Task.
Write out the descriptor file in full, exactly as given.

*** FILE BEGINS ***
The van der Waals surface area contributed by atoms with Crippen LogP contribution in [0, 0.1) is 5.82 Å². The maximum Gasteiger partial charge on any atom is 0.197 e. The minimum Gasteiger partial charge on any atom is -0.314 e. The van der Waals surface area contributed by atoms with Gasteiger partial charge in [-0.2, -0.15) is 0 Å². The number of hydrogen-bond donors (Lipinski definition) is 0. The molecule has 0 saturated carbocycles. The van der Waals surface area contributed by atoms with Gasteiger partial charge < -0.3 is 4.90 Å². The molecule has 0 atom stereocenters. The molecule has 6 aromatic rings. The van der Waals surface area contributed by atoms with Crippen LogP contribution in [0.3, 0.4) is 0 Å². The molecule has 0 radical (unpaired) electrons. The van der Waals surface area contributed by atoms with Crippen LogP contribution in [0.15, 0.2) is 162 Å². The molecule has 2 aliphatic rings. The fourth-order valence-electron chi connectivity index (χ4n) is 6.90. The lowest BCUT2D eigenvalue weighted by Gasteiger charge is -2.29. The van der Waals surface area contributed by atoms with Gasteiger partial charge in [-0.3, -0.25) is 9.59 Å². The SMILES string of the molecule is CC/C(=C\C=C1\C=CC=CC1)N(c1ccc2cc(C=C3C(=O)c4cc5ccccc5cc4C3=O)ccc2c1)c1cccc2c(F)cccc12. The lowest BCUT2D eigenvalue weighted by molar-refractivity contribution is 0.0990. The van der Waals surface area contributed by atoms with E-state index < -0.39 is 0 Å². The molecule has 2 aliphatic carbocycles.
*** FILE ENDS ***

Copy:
The van der Waals surface area contributed by atoms with Crippen LogP contribution in [0, 0.1) is 5.82 Å². The maximum Gasteiger partial charge on any atom is 0.197 e. The minimum Gasteiger partial charge on any atom is -0.314 e. The van der Waals surface area contributed by atoms with Gasteiger partial charge in [-0.2, -0.15) is 0 Å². The number of hydrogen-bond donors (Lipinski definition) is 0. The molecule has 0 saturated carbocycles. The van der Waals surface area contributed by atoms with Gasteiger partial charge < -0.3 is 4.90 Å². The molecule has 0 atom stereocenters. The molecule has 6 aromatic rings. The van der Waals surface area contributed by atoms with Crippen LogP contribution in [0.3, 0.4) is 0 Å². The molecule has 0 radical (unpaired) electrons. The van der Waals surface area contributed by atoms with Crippen LogP contribution in [0.15, 0.2) is 162 Å². The molecule has 2 aliphatic rings. The fourth-order valence-electron chi connectivity index (χ4n) is 6.90. The lowest BCUT2D eigenvalue weighted by Gasteiger charge is -2.29. The van der Waals surface area contributed by atoms with Gasteiger partial charge in [-0.3, -0.25) is 9.59 Å². The SMILES string of the molecule is CC/C(=C\C=C1\C=CC=CC1)N(c1ccc2cc(C=C3C(=O)c4cc5ccccc5cc4C3=O)ccc2c1)c1cccc2c(F)cccc12. The lowest BCUT2D eigenvalue weighted by molar-refractivity contribution is 0.0990. The van der Waals surface area contributed by atoms with E-state index < -0.39 is 0 Å². The molecule has 2 aliphatic carbocycles.